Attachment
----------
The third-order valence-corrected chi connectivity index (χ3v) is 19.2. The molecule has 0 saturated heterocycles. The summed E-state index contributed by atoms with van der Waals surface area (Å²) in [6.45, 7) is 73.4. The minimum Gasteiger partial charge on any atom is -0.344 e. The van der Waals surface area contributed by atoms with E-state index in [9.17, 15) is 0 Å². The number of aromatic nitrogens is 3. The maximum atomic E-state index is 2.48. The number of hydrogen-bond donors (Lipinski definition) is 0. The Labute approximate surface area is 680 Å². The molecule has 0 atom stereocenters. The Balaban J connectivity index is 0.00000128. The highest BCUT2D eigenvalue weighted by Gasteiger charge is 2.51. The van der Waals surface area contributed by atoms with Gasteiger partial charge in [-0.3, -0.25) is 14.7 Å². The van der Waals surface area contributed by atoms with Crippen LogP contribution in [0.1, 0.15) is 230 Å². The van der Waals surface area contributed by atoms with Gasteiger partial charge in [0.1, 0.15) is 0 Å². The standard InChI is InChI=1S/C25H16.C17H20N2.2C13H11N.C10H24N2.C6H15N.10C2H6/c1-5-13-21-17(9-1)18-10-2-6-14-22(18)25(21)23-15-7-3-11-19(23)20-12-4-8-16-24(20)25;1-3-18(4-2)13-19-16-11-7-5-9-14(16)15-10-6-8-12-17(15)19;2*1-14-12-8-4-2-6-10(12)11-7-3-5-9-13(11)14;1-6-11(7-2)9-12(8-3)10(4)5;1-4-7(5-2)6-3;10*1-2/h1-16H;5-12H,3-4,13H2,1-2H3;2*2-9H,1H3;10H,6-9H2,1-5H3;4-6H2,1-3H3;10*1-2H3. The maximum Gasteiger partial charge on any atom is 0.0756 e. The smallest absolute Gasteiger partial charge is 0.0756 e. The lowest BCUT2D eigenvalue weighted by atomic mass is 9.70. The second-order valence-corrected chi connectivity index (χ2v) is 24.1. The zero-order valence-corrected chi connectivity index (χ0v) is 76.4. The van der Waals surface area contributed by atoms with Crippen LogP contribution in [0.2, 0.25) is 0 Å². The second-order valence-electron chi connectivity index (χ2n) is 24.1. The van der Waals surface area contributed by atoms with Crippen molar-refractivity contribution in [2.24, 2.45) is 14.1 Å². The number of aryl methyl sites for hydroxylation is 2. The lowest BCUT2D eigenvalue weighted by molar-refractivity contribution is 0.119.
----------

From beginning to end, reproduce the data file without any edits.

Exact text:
The third-order valence-corrected chi connectivity index (χ3v) is 19.2. The molecule has 0 saturated heterocycles. The summed E-state index contributed by atoms with van der Waals surface area (Å²) in [6.45, 7) is 73.4. The minimum Gasteiger partial charge on any atom is -0.344 e. The van der Waals surface area contributed by atoms with E-state index in [9.17, 15) is 0 Å². The number of aromatic nitrogens is 3. The maximum atomic E-state index is 2.48. The number of hydrogen-bond donors (Lipinski definition) is 0. The Labute approximate surface area is 680 Å². The molecule has 0 atom stereocenters. The Balaban J connectivity index is 0.00000128. The highest BCUT2D eigenvalue weighted by Gasteiger charge is 2.51. The van der Waals surface area contributed by atoms with Gasteiger partial charge in [-0.3, -0.25) is 14.7 Å². The van der Waals surface area contributed by atoms with Crippen LogP contribution in [0.1, 0.15) is 230 Å². The van der Waals surface area contributed by atoms with Gasteiger partial charge in [0.1, 0.15) is 0 Å². The standard InChI is InChI=1S/C25H16.C17H20N2.2C13H11N.C10H24N2.C6H15N.10C2H6/c1-5-13-21-17(9-1)18-10-2-6-14-22(18)25(21)23-15-7-3-11-19(23)20-12-4-8-16-24(20)25;1-3-18(4-2)13-19-16-11-7-5-9-14(16)15-10-6-8-12-17(15)19;2*1-14-12-8-4-2-6-10(12)11-7-3-5-9-13(11)14;1-6-11(7-2)9-12(8-3)10(4)5;1-4-7(5-2)6-3;10*1-2/h1-16H;5-12H,3-4,13H2,1-2H3;2*2-9H,1H3;10H,6-9H2,1-5H3;4-6H2,1-3H3;10*1-2H3. The maximum Gasteiger partial charge on any atom is 0.0756 e. The smallest absolute Gasteiger partial charge is 0.0756 e. The lowest BCUT2D eigenvalue weighted by atomic mass is 9.70. The second-order valence-corrected chi connectivity index (χ2v) is 24.1. The zero-order valence-corrected chi connectivity index (χ0v) is 76.4. The van der Waals surface area contributed by atoms with Crippen LogP contribution in [0.2, 0.25) is 0 Å². The second-order valence-electron chi connectivity index (χ2n) is 24.1. The van der Waals surface area contributed by atoms with Crippen molar-refractivity contribution in [2.24, 2.45) is 14.1 Å². The number of aryl methyl sites for hydroxylation is 2. The lowest BCUT2D eigenvalue weighted by molar-refractivity contribution is 0.119.